To mark the start of Seaweek, Saturday’s Weekend Herald (March 3) included a new Hauraki Gulf Marine Park poster, the 22nd produced through a partnership between the newspaper and the Hauraki Gulf Forum.
This one is twice the size of the previous 21 and linked, with the swipe of a smartphone, to videos about underwater life.
Tim Higham has overseen production of each of the series and has enjoyed dreaming up a theme and then recruiting artists, designers, scientists, te reo advisors, videographers and educators to create it.
Usually this has been done in part from Great Barrier Island; an off-the-grid house in a bush clearing behind Kaitoke Beach, close to favourite reefs.
This year’s poster theme is – fittingly – Dive into the Gulf, an invitation to get below the surface, to face up to some of the residents of the Gulf and the issues that surround them.
Designer Shaun Lee was invited to develop the first concepts for the project.
Shaun is hands-on with many environmental projects around his home in Glen Innes. He monitors nesting shorebirds at Point England reserve, traps rats, volunteers on Motukorea / Browns Island, and uses his boat to help restore mussel reefs with the Revive our Gulf project.
He wanted the poster to mimic the intensity we now expect from computer screens. He saw tentacles sticking to the surface of the poster and unusual depths of perspective, inviting the viewer to peer deep into an underwater cave and discover what’s there.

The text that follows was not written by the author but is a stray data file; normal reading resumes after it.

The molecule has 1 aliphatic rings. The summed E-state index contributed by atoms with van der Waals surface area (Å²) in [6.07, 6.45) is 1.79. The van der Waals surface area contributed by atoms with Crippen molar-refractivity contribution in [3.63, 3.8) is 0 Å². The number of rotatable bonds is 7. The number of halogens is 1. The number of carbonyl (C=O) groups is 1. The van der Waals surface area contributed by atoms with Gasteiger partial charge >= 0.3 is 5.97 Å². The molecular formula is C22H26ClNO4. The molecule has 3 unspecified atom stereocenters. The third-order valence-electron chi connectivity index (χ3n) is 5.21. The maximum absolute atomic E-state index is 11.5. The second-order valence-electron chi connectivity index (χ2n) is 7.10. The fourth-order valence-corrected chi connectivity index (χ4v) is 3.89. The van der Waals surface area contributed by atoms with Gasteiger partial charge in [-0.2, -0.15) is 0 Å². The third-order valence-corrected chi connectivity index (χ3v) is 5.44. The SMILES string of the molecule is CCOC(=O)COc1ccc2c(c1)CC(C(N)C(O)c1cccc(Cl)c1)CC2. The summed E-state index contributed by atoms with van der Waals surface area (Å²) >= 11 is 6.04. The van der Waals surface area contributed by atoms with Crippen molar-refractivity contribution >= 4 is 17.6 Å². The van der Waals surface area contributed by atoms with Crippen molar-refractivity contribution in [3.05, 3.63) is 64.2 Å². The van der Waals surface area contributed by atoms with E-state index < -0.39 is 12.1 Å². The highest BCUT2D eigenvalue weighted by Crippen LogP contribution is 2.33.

Artist Dave Gunson took up the challenge, using acrylics instead of his usual watercolours and a board twice the size of the canvasses used for previous series.
Dave works out of a light and airy studio in the back of his house in Birkenhead, surrounded by native bush and birds from nearby Le Roy’s Bush.
The painting took Dave about six weeks to complete, each of the 70 plus species in the picture, meticulously checked for scientific accuracy with a library of reference books and materials in his studio, and then matched to te reo names.
While Dave worked videographer Steve Hathaway was selecting, editing and shooting content to match.
Steve has created Young Ocean Explorers with his daughter Riley as presenter. What began as a school project about turtles has grown into a multimedia, interactive website for teachers keen on curriculum-relevant content for the classroom.
The site now contains almost 200 videos, quizzes and polls and has had over 30 000 visitors this week alone.
It currently includes a Sea Week contest with $20 000 worth of prizes for teachers, classrooms, students and a school. See www.youngoceanexplorers.com/contest
Steve has spent his life on and under the water, and is often be seen launching his boat from near home in Snells Beach, shooting footage for Young Ocean Explorers and clients like BBC’s Blue Planet 2.
Last year Steve also made dozens of visits to schools with the posters and found the specially created App and linked video content really engaged students.
“It creates the same sense of discovery and awe that I’ve experienced diving among whales, sharks and manta rays. We need to experience and appreciate the beauty and wonder of the Gulf if we are to value it and wrestle with tough issues and choices.”
Tim Higham says the eight poster series – which have previous illustrated the species, environments, treasures, wonders, history, icons and diversity of the Gulf – draw on the Forum’s triennial State of our Gulf assessments required under the Hauraki Gulf Marine Park Act.
The latest was released last week and Tim believes the posters have helped create an army of students, teachers, mums and dads – who’ve put posters up in classrooms and bedrooms – with enough knowledge to demand and take responsibility for care and protection of the Gulf.